Daylight Savings Time is almost upon us and with it comes the blissful realization that we have “gained” an hour or that we have lost a precious hour of our time! Aside from the obvious effect on our bedside clocks, Daylight Savings Time also affects our internal clocks. Yes, you read that right. Your body has it’s very own timing system that has evolved over thousands of years. It’s ability to measure time is highly related to the amount of light our eyes and body’s are perceiving at any given time. This makes sense, as before the invention of the light bulb, we had to rely on the sun and moon to guide our day and night.
All animals, including us, rely on this ancient internal system to guide our natural waking and sleep cycle. This waking and sleeping cycle is also known as our circadian rhythm. Many people are affected by the time change in one way or another as this very tiny shift in time can actually interfere directly with our rhythm. Problems such as falling asleep, staying asleep and feeling energetic during the first few days of the time change are all too common. Unfortunately, you can’t avoid Daylight Savings Time unless you live in the bush so here are my best tips for adjusting to it! They also work very well if you simply want to change your own sleep/wake cycle or improve the quality of your sleep.
- Avoid computers, laptops, television, cellphones or anything with a lit screen 1 hour before bed. The bright light from these devices inhibit your own production of the sleep hormone melatonin. Melatonin is the master hormone which drives our circadian rhythm.
- Take 0.5mg to 5mg of supplemental melatonin for 2 – 3 days in a row at exactly the same time each night before bed. Some will do better with instant release melatonin and some will do better with timed-release. Some do better with a combination of both! Find what works best for you. If you feel overly groggy, foggy, or just almost still asleep, the dose may be too high for you. Melatonin can be found at any health food store, drug store or anywhere that sells natural health products.
- Set your alarm to wake-up at exactly the time you want to wake up and get out of bed right away. Do not lay and roll around in bed thinking about falling back asleep! Get up and get moving, start getting your body used to the time change as quickly as possible.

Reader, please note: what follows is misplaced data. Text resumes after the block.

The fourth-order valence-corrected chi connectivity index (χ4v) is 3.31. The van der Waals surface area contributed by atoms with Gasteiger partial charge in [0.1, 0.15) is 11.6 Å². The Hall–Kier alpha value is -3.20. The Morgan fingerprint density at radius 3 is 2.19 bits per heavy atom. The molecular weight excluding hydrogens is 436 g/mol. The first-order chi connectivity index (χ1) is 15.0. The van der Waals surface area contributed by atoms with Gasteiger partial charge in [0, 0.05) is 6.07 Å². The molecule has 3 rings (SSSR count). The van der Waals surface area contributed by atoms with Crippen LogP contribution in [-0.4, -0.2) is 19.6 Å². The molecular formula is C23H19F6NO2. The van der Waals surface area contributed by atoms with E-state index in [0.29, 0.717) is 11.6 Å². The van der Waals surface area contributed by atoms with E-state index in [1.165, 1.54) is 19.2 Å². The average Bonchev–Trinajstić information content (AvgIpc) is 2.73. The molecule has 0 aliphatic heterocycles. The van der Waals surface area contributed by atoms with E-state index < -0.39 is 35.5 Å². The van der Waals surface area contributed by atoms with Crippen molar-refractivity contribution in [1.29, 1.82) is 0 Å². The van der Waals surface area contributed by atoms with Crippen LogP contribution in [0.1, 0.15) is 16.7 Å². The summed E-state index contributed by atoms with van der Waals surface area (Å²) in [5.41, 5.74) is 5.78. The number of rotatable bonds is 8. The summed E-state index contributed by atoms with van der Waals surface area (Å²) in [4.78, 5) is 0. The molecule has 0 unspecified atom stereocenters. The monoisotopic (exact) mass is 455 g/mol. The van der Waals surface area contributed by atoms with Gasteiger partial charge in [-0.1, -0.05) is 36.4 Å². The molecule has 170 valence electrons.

- Expose yourself to bright light first thing in the morning. I use a Litebook first thing in the morning. Devices such as this are commonly used to combat Seasonal Affective Disorder (SAD) but can also be strategically used to improve your mood and your energy levels, especially first thing in the morning!
- Take a cold shower first thing in the morning! It doesn’t have to be all cold but you must expose yourself to the coldest temperature of water you can handle for a minimum of 1 – 5 minutes. Guaranteed to wake you up! More importantly, this cold water shock will help drive up the production of neurotransmitters in your brain and nervous system that make you feel awake. If you do this multiple days in a row as soon as you wake up, it can help naturally set the time you wake up.
- Coffee! Everyone loves coffee, especially me. But did you know it can be used as a highly effective tool to train your circadian rhythm? Coffee blunts melatonin, our sleeping hormone. It also acts as an accelerator to our body. This is exactly what we want when we wake up. So drink 1 to 2 cups upon waking. However, you’ll want to actually stop consuming any caffeine past 11AM so it has enough time to get out of our system. Caffeine can take up to 8 hours or more to clear the blood stream, and we want little to none of it in our veins when we actually go to sleep.
- Exercise in the first 5 hours you are awake. Most of us are naturally wired to be more energetic in the morning. Exercising in the first 5 hours you are awake is synergistic with our built in natural energy rhythms and will help train the body to wake up and feel more energetic in the morning.
- Eat a meal that is protein dominant within at least 60 minutes of waking up. 30 minutes is optimal. Protein as a rule of thumb generally stimulates the nervous system. The quicker you can get a large dose of high quality protein into your system, the faster your body will increase its metabolic rate and neurotransmitter output. Red meat is best due to it’s high tyrosine content.
So that’s it! I hope these tips serve you well whether you’re springing forward or pulling the hands of time backwards.
© Ryan Sleigh, Studio 536, Sleigh Fitness Inc. This article is not to be reproduced in part of whole in any format without written permission of the author.